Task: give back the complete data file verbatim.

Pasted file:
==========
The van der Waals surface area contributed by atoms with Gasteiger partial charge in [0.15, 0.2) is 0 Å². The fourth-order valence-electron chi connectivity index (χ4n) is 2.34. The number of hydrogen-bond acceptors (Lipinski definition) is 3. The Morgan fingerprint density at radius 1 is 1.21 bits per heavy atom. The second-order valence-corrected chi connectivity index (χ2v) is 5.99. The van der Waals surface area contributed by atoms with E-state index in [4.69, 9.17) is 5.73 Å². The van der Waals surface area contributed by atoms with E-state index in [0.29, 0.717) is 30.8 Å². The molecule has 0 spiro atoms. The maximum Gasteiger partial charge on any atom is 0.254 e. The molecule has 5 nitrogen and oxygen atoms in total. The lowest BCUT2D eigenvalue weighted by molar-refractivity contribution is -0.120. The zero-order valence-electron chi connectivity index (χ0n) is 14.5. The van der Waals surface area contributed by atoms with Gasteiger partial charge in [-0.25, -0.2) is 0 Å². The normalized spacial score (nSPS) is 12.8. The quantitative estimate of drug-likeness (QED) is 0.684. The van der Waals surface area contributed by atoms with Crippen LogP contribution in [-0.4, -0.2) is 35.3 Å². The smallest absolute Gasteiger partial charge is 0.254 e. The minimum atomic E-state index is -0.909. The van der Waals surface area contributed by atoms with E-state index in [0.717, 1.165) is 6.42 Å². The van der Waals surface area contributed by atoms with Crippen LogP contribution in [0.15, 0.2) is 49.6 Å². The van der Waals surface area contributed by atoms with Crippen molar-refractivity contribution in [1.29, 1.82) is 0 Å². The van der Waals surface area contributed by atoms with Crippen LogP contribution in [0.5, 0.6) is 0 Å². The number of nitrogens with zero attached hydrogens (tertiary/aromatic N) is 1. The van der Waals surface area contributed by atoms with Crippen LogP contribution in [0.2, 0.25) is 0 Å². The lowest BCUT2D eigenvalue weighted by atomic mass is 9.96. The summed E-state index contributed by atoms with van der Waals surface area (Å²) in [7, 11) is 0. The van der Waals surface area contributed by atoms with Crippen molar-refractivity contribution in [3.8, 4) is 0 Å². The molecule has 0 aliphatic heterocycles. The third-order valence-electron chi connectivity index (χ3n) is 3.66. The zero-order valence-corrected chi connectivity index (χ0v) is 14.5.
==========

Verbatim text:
The van der Waals surface area contributed by atoms with Gasteiger partial charge in [0.15, 0.2) is 0 Å². The fourth-order valence-electron chi connectivity index (χ4n) is 2.34. The number of hydrogen-bond acceptors (Lipinski definition) is 3. The Morgan fingerprint density at radius 1 is 1.21 bits per heavy atom. The second-order valence-corrected chi connectivity index (χ2v) is 5.99. The van der Waals surface area contributed by atoms with E-state index in [4.69, 9.17) is 5.73 Å². The van der Waals surface area contributed by atoms with E-state index in [0.29, 0.717) is 30.8 Å². The molecule has 0 spiro atoms. The maximum Gasteiger partial charge on any atom is 0.254 e. The molecule has 5 nitrogen and oxygen atoms in total. The lowest BCUT2D eigenvalue weighted by molar-refractivity contribution is -0.120. The zero-order valence-electron chi connectivity index (χ0n) is 14.5. The van der Waals surface area contributed by atoms with Gasteiger partial charge in [-0.25, -0.2) is 0 Å². The normalized spacial score (nSPS) is 12.8. The quantitative estimate of drug-likeness (QED) is 0.684. The van der Waals surface area contributed by atoms with Crippen LogP contribution in [-0.4, -0.2) is 35.3 Å². The smallest absolute Gasteiger partial charge is 0.254 e. The minimum atomic E-state index is -0.909. The van der Waals surface area contributed by atoms with E-state index in [0.717, 1.165) is 6.42 Å². The van der Waals surface area contributed by atoms with Crippen LogP contribution in [0.15, 0.2) is 49.6 Å². The van der Waals surface area contributed by atoms with Crippen molar-refractivity contribution in [1.29, 1.82) is 0 Å². The van der Waals surface area contributed by atoms with Crippen LogP contribution in [0.5, 0.6) is 0 Å². The number of nitrogens with zero attached hydrogens (tertiary/aromatic N) is 1. The van der Waals surface area contributed by atoms with Crippen LogP contribution in [0.2, 0.25) is 0 Å². The lowest BCUT2D eigenvalue weighted by atomic mass is 9.96. The summed E-state index contributed by atoms with van der Waals surface area (Å²) in [7, 11) is 0. The van der Waals surface area contributed by atoms with Crippen molar-refractivity contribution in [3.8, 4) is 0 Å². The molecule has 0 aliphatic heterocycles. The third-order valence-electron chi connectivity index (χ3n) is 3.66. The zero-order valence-corrected chi connectivity index (χ0v) is 14.5.